Christian too faces many troubles, toils, and snares, but he is led safely on. The shepherds that Christian meets at one point both encourage and unsettle with their enigmatic replies based upon the principle of 'no fears, no grace'. It is a difficult journey but not impossible. When Christian asks 'How far is it thither?', the Shepherds wisely respond, 'Too far for any, but those that shall get thither indeed'. Christian's enquiry ' Is the way safe, or dangerous?', meets with the truth 'Safe for whom it is to be safe'. These are answers that are intended to stir up resolute faith and committed progress.


Through the character of Talkative, Bunyan makes the very important point that despite an emphasis upon knowledge, those who 'say and do not' are in fact outside the truth no matter how orthodox their speech. Talkative is tight-lipped on 'Experience', but 'The Kingdom of God is not in word but in power'. A Christian must be of the truth and thereby know the truth and its power (John 8:32). Bunyan had been instructed by his pastor John Gifford to seek the truth in its power and not to take 'any truth upon trust, as from this or that or another man or men, but to cry mightily to God, that he would convince us of the reality thereof, and set us down therein by his own Spirit in the holy Word'.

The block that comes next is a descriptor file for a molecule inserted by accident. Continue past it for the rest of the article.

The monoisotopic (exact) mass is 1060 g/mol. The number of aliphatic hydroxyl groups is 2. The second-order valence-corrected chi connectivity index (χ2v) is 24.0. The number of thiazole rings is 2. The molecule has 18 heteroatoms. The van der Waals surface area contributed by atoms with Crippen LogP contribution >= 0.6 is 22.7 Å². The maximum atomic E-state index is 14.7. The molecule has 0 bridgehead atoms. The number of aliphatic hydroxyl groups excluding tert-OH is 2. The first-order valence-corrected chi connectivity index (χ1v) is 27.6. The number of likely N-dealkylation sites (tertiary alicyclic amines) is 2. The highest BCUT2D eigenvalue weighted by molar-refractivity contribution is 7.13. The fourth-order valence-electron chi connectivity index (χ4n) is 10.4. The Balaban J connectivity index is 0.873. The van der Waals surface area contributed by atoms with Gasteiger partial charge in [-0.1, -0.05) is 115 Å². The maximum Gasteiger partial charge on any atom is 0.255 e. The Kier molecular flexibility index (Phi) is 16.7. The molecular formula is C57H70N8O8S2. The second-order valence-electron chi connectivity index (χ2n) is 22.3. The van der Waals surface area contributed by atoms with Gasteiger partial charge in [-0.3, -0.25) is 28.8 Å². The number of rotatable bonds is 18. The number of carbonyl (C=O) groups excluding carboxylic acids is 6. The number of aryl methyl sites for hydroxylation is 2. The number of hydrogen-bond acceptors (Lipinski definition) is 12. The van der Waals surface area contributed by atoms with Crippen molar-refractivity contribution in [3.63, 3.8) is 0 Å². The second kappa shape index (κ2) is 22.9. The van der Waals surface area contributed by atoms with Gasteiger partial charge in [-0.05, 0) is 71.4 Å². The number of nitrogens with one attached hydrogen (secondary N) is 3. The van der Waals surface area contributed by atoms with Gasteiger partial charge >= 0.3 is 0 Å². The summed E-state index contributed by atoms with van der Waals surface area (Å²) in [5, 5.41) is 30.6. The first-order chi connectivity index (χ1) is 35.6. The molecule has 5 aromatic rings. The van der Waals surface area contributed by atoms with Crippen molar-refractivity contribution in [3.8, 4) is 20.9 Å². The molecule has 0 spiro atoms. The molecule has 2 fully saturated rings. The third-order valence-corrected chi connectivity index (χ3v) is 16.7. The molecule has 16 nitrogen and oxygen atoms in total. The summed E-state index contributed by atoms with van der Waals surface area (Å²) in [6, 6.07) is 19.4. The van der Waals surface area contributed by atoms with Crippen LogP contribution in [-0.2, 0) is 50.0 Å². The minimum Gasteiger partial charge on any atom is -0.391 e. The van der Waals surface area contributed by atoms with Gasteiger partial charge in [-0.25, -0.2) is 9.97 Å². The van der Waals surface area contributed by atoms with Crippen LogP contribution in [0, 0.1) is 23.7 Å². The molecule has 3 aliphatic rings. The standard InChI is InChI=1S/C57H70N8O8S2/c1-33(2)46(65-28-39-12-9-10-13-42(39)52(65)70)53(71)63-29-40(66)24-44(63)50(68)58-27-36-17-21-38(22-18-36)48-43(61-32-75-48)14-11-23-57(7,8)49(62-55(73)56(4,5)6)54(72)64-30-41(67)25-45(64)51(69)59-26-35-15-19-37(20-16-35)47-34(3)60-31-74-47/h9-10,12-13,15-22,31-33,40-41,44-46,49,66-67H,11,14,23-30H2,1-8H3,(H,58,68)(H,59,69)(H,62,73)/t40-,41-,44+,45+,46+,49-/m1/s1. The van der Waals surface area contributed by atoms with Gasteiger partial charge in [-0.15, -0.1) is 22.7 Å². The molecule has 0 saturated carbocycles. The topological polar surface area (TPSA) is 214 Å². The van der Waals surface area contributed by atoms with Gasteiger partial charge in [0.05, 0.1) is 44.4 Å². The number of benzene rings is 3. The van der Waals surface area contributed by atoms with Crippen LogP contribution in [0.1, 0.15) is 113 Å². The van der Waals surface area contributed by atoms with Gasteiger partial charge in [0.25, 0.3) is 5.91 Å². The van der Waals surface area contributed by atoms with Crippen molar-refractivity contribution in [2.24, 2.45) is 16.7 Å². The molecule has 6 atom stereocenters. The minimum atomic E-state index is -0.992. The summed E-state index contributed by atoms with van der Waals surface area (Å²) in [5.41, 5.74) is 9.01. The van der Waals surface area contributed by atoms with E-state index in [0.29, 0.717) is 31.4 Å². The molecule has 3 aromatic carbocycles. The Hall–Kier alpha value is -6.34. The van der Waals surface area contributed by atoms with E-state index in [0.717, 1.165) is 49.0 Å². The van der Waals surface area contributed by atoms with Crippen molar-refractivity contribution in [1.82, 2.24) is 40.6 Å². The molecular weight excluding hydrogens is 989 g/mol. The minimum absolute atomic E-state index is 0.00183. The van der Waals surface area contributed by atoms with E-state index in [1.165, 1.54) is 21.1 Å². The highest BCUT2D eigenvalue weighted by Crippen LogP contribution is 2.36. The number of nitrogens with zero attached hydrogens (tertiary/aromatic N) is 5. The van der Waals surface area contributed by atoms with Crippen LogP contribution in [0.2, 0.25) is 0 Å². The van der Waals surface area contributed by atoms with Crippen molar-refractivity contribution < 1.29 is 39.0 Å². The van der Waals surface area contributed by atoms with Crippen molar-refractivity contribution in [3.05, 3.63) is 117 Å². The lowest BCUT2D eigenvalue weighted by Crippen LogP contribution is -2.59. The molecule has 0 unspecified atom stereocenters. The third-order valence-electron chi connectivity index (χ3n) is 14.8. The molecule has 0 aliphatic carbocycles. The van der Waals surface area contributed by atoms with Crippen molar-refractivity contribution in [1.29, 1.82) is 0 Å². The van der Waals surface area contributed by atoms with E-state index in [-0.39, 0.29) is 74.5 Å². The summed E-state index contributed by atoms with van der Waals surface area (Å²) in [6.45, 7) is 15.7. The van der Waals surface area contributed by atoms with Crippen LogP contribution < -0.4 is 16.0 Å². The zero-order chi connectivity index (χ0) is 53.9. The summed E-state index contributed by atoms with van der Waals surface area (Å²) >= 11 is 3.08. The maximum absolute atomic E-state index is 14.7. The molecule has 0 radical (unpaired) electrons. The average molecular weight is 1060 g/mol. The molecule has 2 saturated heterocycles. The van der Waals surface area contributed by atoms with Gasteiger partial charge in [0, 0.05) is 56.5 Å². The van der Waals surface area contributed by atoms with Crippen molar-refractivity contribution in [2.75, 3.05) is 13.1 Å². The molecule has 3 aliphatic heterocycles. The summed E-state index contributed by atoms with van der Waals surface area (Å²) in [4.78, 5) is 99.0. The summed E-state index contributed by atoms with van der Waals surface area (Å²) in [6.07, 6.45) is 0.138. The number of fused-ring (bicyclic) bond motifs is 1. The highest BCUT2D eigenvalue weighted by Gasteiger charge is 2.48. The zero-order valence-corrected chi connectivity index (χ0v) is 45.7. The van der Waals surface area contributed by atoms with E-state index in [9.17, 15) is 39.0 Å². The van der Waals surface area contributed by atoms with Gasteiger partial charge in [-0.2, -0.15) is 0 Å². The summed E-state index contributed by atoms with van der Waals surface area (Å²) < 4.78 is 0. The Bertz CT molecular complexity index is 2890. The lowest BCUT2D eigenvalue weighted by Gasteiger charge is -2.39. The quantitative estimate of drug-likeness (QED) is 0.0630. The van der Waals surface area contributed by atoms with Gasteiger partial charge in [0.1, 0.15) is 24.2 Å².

The pilgrims relate their experiences of the Word in order to encourage each other in the journey. The spiritual wisdom that Puritan ministers offered accorded vital importance to experience, as John Rogers put it, 'Now to a poor soul all such things as are in the soul, are made known by experiences; experience we say, proves principles'. When Bunyan was in prison for preaching the gospel, he wrote a letter to his congregation in order to strengthen them, in it he encouraged them to call back to mind the times of confrontation with the truth in their past experience. 'Have you never a hill Mizar to remember? Have you forgot the close, the milk-house, the stable, the barn, and the like, where God did visit your soul? Remember also the Word, the Word I say upon which the Lord hath caused you to hope'.